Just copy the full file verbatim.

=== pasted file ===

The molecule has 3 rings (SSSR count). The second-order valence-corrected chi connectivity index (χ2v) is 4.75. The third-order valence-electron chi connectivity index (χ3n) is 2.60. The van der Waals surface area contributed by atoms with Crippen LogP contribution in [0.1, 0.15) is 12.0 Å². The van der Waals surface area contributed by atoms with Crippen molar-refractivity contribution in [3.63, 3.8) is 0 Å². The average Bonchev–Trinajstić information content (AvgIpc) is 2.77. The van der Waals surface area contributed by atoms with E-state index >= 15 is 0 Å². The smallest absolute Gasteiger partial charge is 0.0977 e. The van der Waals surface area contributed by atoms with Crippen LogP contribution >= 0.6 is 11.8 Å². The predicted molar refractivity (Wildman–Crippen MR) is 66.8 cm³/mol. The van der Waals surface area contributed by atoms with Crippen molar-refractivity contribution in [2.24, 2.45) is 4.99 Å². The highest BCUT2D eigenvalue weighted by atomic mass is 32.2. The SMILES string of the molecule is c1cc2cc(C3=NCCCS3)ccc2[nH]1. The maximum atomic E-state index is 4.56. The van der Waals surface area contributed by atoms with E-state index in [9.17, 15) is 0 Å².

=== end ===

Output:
The molecule has 3 rings (SSSR count). The second-order valence-corrected chi connectivity index (χ2v) is 4.75. The third-order valence-electron chi connectivity index (χ3n) is 2.60. The van der Waals surface area contributed by atoms with Crippen LogP contribution in [0.1, 0.15) is 12.0 Å². The van der Waals surface area contributed by atoms with Crippen molar-refractivity contribution in [3.63, 3.8) is 0 Å². The average Bonchev–Trinajstić information content (AvgIpc) is 2.77. The van der Waals surface area contributed by atoms with E-state index >= 15 is 0 Å². The smallest absolute Gasteiger partial charge is 0.0977 e. The van der Waals surface area contributed by atoms with Crippen LogP contribution >= 0.6 is 11.8 Å². The predicted molar refractivity (Wildman–Crippen MR) is 66.8 cm³/mol. The van der Waals surface area contributed by atoms with Crippen molar-refractivity contribution in [2.24, 2.45) is 4.99 Å². The highest BCUT2D eigenvalue weighted by atomic mass is 32.2. The SMILES string of the molecule is c1cc2cc(C3=NCCCS3)ccc2[nH]1. The maximum atomic E-state index is 4.56. The van der Waals surface area contributed by atoms with E-state index in [9.17, 15) is 0 Å².